Genealogy, Quebec, Scotland

The Cook at the McGill University Faculty Club

by Sandra McHugh

I particularly like the series Downton Abbey.  It portrays the upstairs and downstairs of the upper classes during the beginning of the twentieth century. I like to imagine what it would have been like to work as part of the domestic staff.  In 1922, my grandmother, Grace Graham Hunter, worked as a domestic, probably a cook, in Edinburgh for Dr. W. Kelman MacDonald, an osteopath.1 She was young and unmarried and looking for adventure.

Her experience as a cook in one of the homes of the upper class of Edinburgh surely stood her in good stead when she became head cook at the McGill University Faculty Club in Montreal.  When my grandmother was looking for adventure, Canada badly needed domestic workers.  The Canadian government favoured immigrants from Great Britain to ensure the predominance of British values.  The British Parliament passed the Empire Settlement Act, which entitled my grandmother to free third-class passage from Scotland to Canada.2

Given that the need for domestic workers was acute, government hostels, partially financed by both the Canadian government and the provinces, welcomed these immigrants to the major urban centres of Canada and referred them to Employment Services of Canada who then found them employment.3

The McGill University Faculty Club was established in 1923. I assume that my grandmother was one of the first employees as this is the year she met my grandfather and she used to tell me stories of letting him come in the back door to eat a dessert or two.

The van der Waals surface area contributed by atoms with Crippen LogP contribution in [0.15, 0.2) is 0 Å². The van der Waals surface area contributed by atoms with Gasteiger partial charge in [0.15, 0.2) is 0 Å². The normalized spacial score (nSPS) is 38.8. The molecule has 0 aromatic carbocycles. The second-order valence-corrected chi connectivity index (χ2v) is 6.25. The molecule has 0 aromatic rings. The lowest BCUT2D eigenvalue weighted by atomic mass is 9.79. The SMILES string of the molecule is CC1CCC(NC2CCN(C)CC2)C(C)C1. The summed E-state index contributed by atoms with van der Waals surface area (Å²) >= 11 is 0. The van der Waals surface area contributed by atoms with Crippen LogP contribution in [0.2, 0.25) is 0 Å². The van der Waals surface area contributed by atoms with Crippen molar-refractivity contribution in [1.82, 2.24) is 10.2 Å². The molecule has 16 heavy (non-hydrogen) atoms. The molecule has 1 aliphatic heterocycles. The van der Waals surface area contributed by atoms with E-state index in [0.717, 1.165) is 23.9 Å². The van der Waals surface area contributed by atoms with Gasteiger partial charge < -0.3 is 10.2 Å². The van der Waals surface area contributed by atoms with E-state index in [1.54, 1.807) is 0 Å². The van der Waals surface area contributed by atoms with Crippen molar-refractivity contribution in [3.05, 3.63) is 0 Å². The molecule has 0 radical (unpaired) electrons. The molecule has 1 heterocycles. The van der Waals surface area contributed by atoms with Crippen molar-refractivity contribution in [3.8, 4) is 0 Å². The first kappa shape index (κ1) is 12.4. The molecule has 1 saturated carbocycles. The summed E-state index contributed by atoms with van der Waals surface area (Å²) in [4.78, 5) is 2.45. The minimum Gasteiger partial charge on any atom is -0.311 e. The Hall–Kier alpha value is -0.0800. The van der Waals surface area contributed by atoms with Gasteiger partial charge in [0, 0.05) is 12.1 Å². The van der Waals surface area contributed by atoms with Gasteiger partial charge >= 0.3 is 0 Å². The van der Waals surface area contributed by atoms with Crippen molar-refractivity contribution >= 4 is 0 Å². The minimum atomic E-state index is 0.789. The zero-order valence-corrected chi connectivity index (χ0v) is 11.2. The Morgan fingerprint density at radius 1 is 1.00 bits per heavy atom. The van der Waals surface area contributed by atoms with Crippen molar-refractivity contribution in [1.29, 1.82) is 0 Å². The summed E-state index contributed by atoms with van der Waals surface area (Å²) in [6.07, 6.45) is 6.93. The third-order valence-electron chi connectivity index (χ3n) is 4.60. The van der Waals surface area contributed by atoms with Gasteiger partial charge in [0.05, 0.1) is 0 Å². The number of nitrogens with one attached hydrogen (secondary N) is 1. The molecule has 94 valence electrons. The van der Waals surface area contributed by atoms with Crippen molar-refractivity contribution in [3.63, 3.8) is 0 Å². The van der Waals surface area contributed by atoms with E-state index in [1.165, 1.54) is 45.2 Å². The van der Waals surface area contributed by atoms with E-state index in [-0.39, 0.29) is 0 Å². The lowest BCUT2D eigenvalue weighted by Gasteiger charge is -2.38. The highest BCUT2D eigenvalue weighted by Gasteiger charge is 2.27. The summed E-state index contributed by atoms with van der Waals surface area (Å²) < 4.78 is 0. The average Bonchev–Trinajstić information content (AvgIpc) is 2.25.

My grandmother also used to tell me many stories of the people who were members of the Faculty Club and their guests and of the pressure of preparing the food just right. I used to wonder about the famous people who dined there, who they shared their meals with, and what they discussed.

The Faculty Club was originally located on University Street.  It was only in 1935 that it was moved to its current location in the Baumgarten House on McTavish Street, the former resident of Sir Arthur Currie. 4 It was only when it moved that the Faculty Club allowed women members.  Notably, Maude Abbott became the first woman member of the Faculty Club.  She was a remarkable Montreal citizen.  She started practising medicine in 1894.  In 1910, McGill University awarded her an honorary degree and a lectureship in the Department of Pathology.5 In 1924, she founded the Federation of Medical Women of Canada. 6 Somehow, it seems fitting that such an extraordinary woman should be the first woman member of the McGill University Faculty Club.

 

1 This is derived from my grandmother’s address on the passenger list of the S.S. Montclare that sailed from Greenock, Scotland to Saint-John, New Brunswick on February 16, 1922.  Her address was listed as 41 Drumshegh Gardens, Edinburgh.  Dr. W. Kelman MacDonald, Osteopath, is listed as the owner linked to architectural drawings of work that was done in 1922. As my grandmother’s job was a domestic, I assume that she worked for Dr. MacDonald.

2Immigration Form 30-A of Grace Graham Hunter.